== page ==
Auburn is also noted for its involvement in the struggle for women’s rights. The noted women’s rights pioneer Martha Coffin Wright lived just around the corner from our church. Working together with her sister, Lucretia Mott, as well as Elizabeth Cady Stanton, they spearheaded the Seneca Falls Convention of 1848 – the very first women’s rights convention in American history, and which was hosted by the First Presbyterian Church of Seneca Falls, just next door to Auburn.
Clearly, Auburn is an area that throughout our nation’s history has taken a strong stand toward progressive understandings of a number of social justice issues, and more often than not, by way of progressive religious doctrine which was considered by some to be extremist, dangerous, unorthodox, and sometimes even heretical. And the Auburn Affirmation, which speaks so eloquently and strongly against the positions that, almost a hundred years later, your organization continues to espouse, is one of the crowning achievements of this city’s proud history.
Your recent mailing referred to “the disaster that comes with incremental revisionist, progressive liberalism;” considering this to be an “assault on Christ and His Word.”
Frankly, I couldn’t disagree with you and your organization more strongly. I believe that the social justice advances that I’ve alluded to, in which Auburn has played such a vital part, are unquestionable success stories made possible in large part by progressive strains within Christ’s Church. These are successes – and other examples could be offered – which, in their time, were fought tooth and nail by the more staid, conservative strands of the faith as being contrary to the supposedly clear teachings of scripture. These repeated failings of the conservative wing of the church to see what time has proven to have been the path most consistent with God’s will, Christ’s teaching, and the fullest meaning of scripture, have become utter embarrassments in the history of the Church; shameful bits of history for which repentance is called for.
Continuing this city’s proud history of working for social justice for an ever-expanding circle of God’s people; and recognizing the ongoing disputes within our denomination over questions of the role of LGBTQ Christians in the life of the Church, including serving as ordained servant/leaders; a number of years ago the Session of the Westminster Presbyterian Church adopted the following statement of inclusion:
“Westminster welcomes everyone, no matter where you are on your faith journey or your life journey. In faithfulness to our understanding of Christ, Westminster affirms the full inclusion of all God’s people in the life and ministry of the church. We welcome persons of every race, gender, age, sexual orientation, family status, and economic status into full participation in our faith community. We value questions as much as answers. We encourage curiosity, discovery, and honest struggling with questions of faith.”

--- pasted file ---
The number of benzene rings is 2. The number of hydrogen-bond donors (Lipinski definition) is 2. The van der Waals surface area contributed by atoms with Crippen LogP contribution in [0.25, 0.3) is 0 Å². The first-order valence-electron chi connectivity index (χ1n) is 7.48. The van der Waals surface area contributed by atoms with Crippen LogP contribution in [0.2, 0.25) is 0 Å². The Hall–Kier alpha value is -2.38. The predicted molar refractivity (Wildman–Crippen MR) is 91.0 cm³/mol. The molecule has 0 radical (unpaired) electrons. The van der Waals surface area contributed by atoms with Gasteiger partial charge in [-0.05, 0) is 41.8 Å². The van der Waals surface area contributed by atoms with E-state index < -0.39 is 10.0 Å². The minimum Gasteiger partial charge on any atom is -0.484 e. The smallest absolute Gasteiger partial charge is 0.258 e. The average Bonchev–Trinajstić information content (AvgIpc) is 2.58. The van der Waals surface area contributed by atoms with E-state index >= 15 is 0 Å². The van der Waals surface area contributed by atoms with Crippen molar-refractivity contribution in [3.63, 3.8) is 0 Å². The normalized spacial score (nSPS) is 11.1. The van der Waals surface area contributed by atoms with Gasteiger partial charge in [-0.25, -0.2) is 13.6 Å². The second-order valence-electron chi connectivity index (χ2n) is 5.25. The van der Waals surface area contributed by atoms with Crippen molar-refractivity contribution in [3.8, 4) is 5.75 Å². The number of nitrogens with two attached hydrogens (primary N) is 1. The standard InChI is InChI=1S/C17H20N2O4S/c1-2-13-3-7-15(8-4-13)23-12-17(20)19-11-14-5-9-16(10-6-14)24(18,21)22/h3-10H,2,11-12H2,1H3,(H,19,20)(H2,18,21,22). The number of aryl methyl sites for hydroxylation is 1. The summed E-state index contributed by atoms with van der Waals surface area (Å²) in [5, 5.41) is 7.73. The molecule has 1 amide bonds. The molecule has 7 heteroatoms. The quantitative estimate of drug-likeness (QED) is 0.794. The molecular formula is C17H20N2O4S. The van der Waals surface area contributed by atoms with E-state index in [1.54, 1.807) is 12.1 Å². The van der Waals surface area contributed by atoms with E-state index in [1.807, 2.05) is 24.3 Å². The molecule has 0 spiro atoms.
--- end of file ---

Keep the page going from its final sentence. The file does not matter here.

Since its adoption, Westminster Church has not merely paid lip service to this policy, but it has lived it out, in faithful obedience to Christ, in any number of ways – not least of which is the fact that the Session has entered into an Interim Pastor agreement with me – an ordained Teaching Elder, a deeply committed Christian who loves the Lord and works each day to proclaim the gospel in word and deed and to serve and lead this congregation, who also happens to be openly gay. Further, without trying to sound immodest, I believe the congregation overall is quite pleased with my pastoral service to them, and is perfectly convinced of my qualifications and the validity of my call to ordered ministry – something that you and your organization would flatly refuse to accept.
Thanks be to God, every day more and more Christians are coming to see the error of our past understanding of LGBTQ-related issues within the church. Most significantly, this is a phenomenon seen across nearly the full spectrum of Christian traditions – Catholic, Orthodox, Protestant; Mainline and Evangelical, Liberal and Conservative. With God’s help, I believe that this will be a complete, or nearly complete, non-issue within the Church within a single generation’s time.
It is my sincere prayer that at some point, you and your organization will finally see this situation for what I, and many, many other Christians believe it to be: evidence of the continuing work of the Holy Spirit, bringing us all to an increasingly accurate understanding of God’s will, just as we had to painfully learn from the Church’s erroneous positions with regard to those other issues from the past.
It is my sincere prayer that at some point, you and your organization will recognize the thoroughly and unnecessarily negative and divisive role that you are occupying within the Church, and that you will repent of your actions.
It is my sincere prayer that at some point, you and your organization will come to understand the immense damage that the Church’s traditional understandings have caused in the lives of millions of LGBTQ people, both within and outside of the Church, over the course of the past 2,000 years. I hope that you finally feel the weight – the evil – that we, the Church, have either perpetrated directly or enabled through others in the lives of these people, all of whom were created in the very image of God, including the sexual orientation with which God chose to bless them.